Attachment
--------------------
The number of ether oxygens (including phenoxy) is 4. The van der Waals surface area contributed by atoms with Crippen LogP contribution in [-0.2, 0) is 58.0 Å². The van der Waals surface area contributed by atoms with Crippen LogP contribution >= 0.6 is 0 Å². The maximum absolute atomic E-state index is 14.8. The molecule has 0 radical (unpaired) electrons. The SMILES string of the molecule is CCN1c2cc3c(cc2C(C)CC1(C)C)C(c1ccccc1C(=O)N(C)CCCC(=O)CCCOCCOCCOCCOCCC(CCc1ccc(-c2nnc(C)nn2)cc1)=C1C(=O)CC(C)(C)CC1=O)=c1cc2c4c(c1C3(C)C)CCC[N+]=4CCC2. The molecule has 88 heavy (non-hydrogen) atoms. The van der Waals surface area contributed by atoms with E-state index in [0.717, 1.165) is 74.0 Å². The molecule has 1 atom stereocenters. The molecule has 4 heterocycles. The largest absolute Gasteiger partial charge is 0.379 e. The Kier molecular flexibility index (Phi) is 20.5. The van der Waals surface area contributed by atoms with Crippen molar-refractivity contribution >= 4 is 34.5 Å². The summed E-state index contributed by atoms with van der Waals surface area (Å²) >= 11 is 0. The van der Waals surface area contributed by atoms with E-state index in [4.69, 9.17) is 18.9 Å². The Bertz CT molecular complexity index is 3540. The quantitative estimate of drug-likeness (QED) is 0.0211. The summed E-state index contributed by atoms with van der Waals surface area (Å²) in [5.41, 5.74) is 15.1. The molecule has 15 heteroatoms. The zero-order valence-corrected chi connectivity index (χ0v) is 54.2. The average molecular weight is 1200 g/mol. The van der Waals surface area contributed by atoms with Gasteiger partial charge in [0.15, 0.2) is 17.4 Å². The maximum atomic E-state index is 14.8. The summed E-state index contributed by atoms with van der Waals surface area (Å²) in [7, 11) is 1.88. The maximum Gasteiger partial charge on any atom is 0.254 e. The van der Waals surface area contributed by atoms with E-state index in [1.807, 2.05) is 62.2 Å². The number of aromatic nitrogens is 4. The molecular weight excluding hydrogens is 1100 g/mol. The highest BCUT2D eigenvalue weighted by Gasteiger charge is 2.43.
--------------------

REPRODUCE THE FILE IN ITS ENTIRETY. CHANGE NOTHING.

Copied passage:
The number of ether oxygens (including phenoxy) is 4. The van der Waals surface area contributed by atoms with Crippen LogP contribution in [-0.2, 0) is 58.0 Å². The van der Waals surface area contributed by atoms with Crippen LogP contribution >= 0.6 is 0 Å². The maximum absolute atomic E-state index is 14.8. The molecule has 0 radical (unpaired) electrons. The SMILES string of the molecule is CCN1c2cc3c(cc2C(C)CC1(C)C)C(c1ccccc1C(=O)N(C)CCCC(=O)CCCOCCOCCOCCOCCC(CCc1ccc(-c2nnc(C)nn2)cc1)=C1C(=O)CC(C)(C)CC1=O)=c1cc2c4c(c1C3(C)C)CCC[N+]=4CCC2. The molecule has 88 heavy (non-hydrogen) atoms. The van der Waals surface area contributed by atoms with E-state index in [0.717, 1.165) is 74.0 Å². The molecule has 1 atom stereocenters. The molecule has 4 heterocycles. The largest absolute Gasteiger partial charge is 0.379 e. The Kier molecular flexibility index (Phi) is 20.5. The van der Waals surface area contributed by atoms with Crippen molar-refractivity contribution >= 4 is 34.5 Å². The summed E-state index contributed by atoms with van der Waals surface area (Å²) >= 11 is 0. The van der Waals surface area contributed by atoms with E-state index in [4.69, 9.17) is 18.9 Å². The Bertz CT molecular complexity index is 3540. The quantitative estimate of drug-likeness (QED) is 0.0211. The summed E-state index contributed by atoms with van der Waals surface area (Å²) in [5.41, 5.74) is 15.1. The molecule has 15 heteroatoms. The zero-order valence-corrected chi connectivity index (χ0v) is 54.2. The average molecular weight is 1200 g/mol. The van der Waals surface area contributed by atoms with Gasteiger partial charge in [0.15, 0.2) is 17.4 Å². The maximum atomic E-state index is 14.8. The summed E-state index contributed by atoms with van der Waals surface area (Å²) in [7, 11) is 1.88. The maximum Gasteiger partial charge on any atom is 0.254 e. The van der Waals surface area contributed by atoms with E-state index in [1.807, 2.05) is 62.2 Å². The number of aromatic nitrogens is 4. The molecular weight excluding hydrogens is 1100 g/mol. The highest BCUT2D eigenvalue weighted by Gasteiger charge is 2.43.